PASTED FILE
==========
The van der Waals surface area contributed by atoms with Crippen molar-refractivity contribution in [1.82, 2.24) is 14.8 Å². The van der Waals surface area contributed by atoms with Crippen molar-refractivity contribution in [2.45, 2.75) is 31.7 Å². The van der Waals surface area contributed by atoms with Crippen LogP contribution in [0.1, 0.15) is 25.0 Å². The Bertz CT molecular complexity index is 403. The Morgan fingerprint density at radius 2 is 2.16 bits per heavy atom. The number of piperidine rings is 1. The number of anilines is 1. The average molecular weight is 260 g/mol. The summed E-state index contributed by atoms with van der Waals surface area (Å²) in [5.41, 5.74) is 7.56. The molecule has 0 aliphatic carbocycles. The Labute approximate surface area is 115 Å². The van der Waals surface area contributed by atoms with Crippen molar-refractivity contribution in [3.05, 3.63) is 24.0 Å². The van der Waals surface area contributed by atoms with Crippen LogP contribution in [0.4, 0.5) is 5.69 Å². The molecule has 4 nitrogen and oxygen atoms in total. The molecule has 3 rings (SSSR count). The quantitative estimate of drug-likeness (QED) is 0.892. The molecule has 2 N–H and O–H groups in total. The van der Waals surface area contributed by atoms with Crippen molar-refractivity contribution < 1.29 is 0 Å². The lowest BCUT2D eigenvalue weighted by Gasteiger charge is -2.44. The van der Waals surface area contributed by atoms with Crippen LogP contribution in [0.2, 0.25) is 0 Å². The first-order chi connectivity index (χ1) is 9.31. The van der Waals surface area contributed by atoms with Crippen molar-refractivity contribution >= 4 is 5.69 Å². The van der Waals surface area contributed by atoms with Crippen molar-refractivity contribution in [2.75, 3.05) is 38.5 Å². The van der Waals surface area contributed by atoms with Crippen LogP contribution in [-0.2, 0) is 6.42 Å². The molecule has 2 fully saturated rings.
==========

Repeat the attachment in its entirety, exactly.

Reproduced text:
The van der Waals surface area contributed by atoms with Crippen molar-refractivity contribution in [1.82, 2.24) is 14.8 Å². The van der Waals surface area contributed by atoms with Crippen molar-refractivity contribution in [2.45, 2.75) is 31.7 Å². The van der Waals surface area contributed by atoms with Crippen LogP contribution in [0.1, 0.15) is 25.0 Å². The Bertz CT molecular complexity index is 403. The Morgan fingerprint density at radius 2 is 2.16 bits per heavy atom. The number of piperidine rings is 1. The number of anilines is 1. The average molecular weight is 260 g/mol. The summed E-state index contributed by atoms with van der Waals surface area (Å²) in [5.41, 5.74) is 7.56. The molecule has 0 aliphatic carbocycles. The Labute approximate surface area is 115 Å². The van der Waals surface area contributed by atoms with Crippen molar-refractivity contribution in [3.05, 3.63) is 24.0 Å². The van der Waals surface area contributed by atoms with Crippen LogP contribution in [0.4, 0.5) is 5.69 Å². The molecule has 4 nitrogen and oxygen atoms in total. The molecule has 3 rings (SSSR count). The quantitative estimate of drug-likeness (QED) is 0.892. The molecule has 2 N–H and O–H groups in total. The van der Waals surface area contributed by atoms with Crippen molar-refractivity contribution < 1.29 is 0 Å². The lowest BCUT2D eigenvalue weighted by Gasteiger charge is -2.44. The van der Waals surface area contributed by atoms with Crippen LogP contribution in [0.2, 0.25) is 0 Å². The first-order chi connectivity index (χ1) is 9.31. The van der Waals surface area contributed by atoms with Crippen molar-refractivity contribution >= 4 is 5.69 Å². The van der Waals surface area contributed by atoms with Crippen molar-refractivity contribution in [2.75, 3.05) is 38.5 Å². The van der Waals surface area contributed by atoms with Crippen LogP contribution in [-0.2, 0) is 6.42 Å². The molecule has 2 fully saturated rings.